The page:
Trains are an interesting and environmentally-friendly way to travel. In hot and crowded countries like India, however, comfort might be a poor adjective to describe the experience of the average train passenger. But Indian Railways, a government owned and operated rail network, recently announced that it would be tapping the power of the sun to make traveling in its coach cars a more palatable experience. A partnership with the Indian Institute of Technology will allow the installation of solar harvesting equipment that will supply enough electricity for on-board air conditioning, as well as more efficient internal lighting.
India is a hot and crowded country, and its railway cars are no exception. According to the Times of India, the railways anticipate a huge demand for air conditioned coaches in the coming years (ahem, climate change) and diesel generators leave much to be desired, especially in the way of price.
“We have asked IIT Madras to find ways to tap solar power and use it for interior lighting and air conditioning. An MoU was signed a month ago. We have started preliminary discussions with professors to work out different modalities to develop a feasible model to use solar power in running trains,” a senior Integral Coach Factory official told the Times.
While it seems like a brilliant idea, trains and solar power aren’t something we’ve seen successfully combined that often. We’ve seen solar-powered train stations and even solar panels on train bridges, but on the train itself? If IIT is able to pull it off, it will be a huge leap forward for the rail industry.
“The concept of solar-powered air conditioners will be extremely beneficial to the train industry. Larger railways that take passengers through multiple climates will benefit the most from this technology. There have been many instances of current air conditioning methods failing, sometimes when they are in tortuous heat.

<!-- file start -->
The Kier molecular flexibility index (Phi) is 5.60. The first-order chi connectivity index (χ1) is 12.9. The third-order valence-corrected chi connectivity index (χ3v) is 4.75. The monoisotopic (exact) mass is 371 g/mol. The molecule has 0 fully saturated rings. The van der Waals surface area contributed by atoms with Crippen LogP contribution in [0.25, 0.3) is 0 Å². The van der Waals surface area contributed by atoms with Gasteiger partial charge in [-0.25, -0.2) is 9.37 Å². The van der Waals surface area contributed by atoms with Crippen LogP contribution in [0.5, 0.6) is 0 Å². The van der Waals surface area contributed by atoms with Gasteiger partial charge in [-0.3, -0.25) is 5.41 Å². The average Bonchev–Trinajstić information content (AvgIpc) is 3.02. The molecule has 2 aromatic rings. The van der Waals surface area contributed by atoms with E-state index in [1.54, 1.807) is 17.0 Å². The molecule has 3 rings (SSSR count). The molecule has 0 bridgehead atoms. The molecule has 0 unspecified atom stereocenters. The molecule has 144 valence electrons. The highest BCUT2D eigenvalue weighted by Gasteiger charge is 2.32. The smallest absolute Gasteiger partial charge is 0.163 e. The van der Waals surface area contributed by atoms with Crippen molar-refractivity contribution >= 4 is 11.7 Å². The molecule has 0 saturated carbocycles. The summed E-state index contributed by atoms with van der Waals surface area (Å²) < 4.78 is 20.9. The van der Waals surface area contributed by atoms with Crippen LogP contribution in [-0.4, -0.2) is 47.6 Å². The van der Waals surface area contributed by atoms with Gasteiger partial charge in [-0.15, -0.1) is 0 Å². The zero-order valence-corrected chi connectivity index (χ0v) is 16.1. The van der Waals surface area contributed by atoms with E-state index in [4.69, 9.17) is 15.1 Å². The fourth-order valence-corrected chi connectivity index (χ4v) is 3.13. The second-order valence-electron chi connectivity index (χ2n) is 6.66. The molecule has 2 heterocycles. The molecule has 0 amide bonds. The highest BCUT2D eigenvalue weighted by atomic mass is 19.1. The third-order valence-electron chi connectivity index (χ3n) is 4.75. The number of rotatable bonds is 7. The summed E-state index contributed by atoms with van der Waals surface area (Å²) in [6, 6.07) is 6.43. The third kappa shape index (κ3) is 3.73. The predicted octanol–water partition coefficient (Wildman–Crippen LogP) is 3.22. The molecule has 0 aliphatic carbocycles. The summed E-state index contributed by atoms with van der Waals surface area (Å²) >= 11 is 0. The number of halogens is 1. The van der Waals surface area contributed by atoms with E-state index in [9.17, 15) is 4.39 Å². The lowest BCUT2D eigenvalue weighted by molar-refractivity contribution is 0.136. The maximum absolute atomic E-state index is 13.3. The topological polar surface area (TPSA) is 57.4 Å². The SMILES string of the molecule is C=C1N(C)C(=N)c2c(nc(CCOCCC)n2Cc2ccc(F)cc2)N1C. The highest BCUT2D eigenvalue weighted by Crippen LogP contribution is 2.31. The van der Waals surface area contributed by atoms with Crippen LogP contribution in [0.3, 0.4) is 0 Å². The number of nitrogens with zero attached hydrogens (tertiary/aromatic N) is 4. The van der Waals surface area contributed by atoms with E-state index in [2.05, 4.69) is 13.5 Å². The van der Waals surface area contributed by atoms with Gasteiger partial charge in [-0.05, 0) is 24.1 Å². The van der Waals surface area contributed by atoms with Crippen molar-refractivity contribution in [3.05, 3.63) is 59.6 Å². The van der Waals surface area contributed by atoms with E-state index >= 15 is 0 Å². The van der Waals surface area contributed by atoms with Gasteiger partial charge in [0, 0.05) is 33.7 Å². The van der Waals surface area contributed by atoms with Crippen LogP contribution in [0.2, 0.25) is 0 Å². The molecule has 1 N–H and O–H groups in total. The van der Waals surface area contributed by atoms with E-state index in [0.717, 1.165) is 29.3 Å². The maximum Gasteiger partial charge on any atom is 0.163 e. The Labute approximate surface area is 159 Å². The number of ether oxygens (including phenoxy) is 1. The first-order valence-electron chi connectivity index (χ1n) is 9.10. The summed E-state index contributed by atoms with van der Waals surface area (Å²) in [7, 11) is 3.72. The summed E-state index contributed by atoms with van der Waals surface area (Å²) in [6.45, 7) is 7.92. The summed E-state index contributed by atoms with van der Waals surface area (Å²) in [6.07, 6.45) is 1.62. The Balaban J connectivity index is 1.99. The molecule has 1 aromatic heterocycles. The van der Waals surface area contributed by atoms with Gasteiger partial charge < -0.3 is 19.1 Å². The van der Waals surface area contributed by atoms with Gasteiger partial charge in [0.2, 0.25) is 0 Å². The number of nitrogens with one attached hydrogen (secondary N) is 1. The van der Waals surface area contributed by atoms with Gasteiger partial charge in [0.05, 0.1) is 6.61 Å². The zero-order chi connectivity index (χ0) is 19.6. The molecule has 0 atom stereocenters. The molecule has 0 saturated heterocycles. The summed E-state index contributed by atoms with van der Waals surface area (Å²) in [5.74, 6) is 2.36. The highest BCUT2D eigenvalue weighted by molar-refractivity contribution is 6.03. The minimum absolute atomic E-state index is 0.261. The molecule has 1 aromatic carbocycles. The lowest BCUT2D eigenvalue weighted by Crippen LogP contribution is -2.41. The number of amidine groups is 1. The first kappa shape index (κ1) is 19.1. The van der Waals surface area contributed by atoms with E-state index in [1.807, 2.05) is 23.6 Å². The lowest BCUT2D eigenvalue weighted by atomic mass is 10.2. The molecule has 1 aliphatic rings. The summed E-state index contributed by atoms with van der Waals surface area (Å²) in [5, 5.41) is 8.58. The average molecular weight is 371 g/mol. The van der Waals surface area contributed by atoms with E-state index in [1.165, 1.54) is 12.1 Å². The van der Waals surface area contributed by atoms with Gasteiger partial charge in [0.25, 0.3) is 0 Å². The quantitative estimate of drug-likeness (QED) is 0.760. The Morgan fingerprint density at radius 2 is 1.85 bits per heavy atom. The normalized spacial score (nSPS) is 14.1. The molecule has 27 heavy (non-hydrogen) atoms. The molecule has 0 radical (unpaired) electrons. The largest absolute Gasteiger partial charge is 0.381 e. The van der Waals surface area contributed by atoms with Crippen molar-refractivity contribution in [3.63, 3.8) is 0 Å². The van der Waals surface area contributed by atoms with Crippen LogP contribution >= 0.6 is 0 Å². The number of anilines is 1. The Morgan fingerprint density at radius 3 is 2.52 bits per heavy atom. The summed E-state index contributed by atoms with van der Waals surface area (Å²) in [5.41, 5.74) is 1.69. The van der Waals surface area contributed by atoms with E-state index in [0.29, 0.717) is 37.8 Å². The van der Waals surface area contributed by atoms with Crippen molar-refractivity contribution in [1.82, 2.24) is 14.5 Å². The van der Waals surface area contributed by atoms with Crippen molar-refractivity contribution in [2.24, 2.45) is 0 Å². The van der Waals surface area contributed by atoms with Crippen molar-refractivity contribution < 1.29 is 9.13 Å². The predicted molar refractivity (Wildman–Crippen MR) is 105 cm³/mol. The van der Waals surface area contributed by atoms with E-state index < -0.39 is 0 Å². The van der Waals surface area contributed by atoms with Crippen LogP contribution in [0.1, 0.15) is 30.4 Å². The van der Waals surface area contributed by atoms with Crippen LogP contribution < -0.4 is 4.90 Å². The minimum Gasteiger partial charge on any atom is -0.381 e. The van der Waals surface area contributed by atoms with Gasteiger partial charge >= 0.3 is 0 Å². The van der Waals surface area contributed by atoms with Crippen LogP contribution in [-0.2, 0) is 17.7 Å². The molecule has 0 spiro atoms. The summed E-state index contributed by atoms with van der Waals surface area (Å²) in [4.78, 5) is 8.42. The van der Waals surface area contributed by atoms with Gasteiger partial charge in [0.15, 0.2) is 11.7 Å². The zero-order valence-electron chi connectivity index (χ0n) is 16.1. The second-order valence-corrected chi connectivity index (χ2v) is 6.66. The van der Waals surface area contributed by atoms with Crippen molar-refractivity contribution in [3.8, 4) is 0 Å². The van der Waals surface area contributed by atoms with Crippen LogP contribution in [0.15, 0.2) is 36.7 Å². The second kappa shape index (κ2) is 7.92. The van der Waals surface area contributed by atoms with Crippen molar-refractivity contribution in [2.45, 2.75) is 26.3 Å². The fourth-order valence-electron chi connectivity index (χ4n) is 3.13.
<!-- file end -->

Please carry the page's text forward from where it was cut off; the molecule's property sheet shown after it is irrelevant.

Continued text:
Read more: Solar-Powered Air Conditioning Coming Soon To Indian Railways Coach Cars! | Inhabitat – Sustainable Design Innovation, Eco Architecture, Green Building
Indian news report that India is planning to establish a geothermal energy policy to streamline and expedite projects in the country. The State of Gujarat now has made a pitch to set up the first geothermal energy plant at a recent international conference at Pandit Deendayal Petroleum University (PDPU).
Gujarat, Chhattisgarh, Andhra Pradesh and West Bengal are the few states which plan to set up projects with capacities of 3-5 MW. All these projects involve companies like ONGC, Mitsubishi and NTPC.
“We are proactive on the geothermal front. A draft policy on geothermal energy is ready,” R N Sawant, director (geothermal & biomass power) at the Union Ministry of New and Renewable Energy.
The Gujarat government’s pitch for a green energy hub was emphasised by D J Pandian, principal secretary at the state’s energy and petrochemicals department, who said PDPU, which is already conducting research on the subject of geothermal energy, should set up the country’s first demonstration project of 1 MW capacity in Gujarat.
“If Gujarat has power generation capacity of 27,000 MW, why can’t it be the first to set up a geothermal project?” Pandian told the gathering. PDPU has completed pre-feasibility studies for the entire Gujarat and has identified five geothermal regions where this energy can be tapped.
Sawant said many players had already signed memorandum of understanding for geothermal projects in the country, which is said to have a geothermal potential of 10,000 MW. Geothermal projects harness the intense heat in molten rocks under the earth’s crust for electricity generation and domestic heating.
The capital cost of installing one MW of geothermal energy works out to be between Rs 16-20 crore. The government is also in the process of appointing or forming an agency to take care of the exploration of geothermal resources that have been declared “as a national resource”.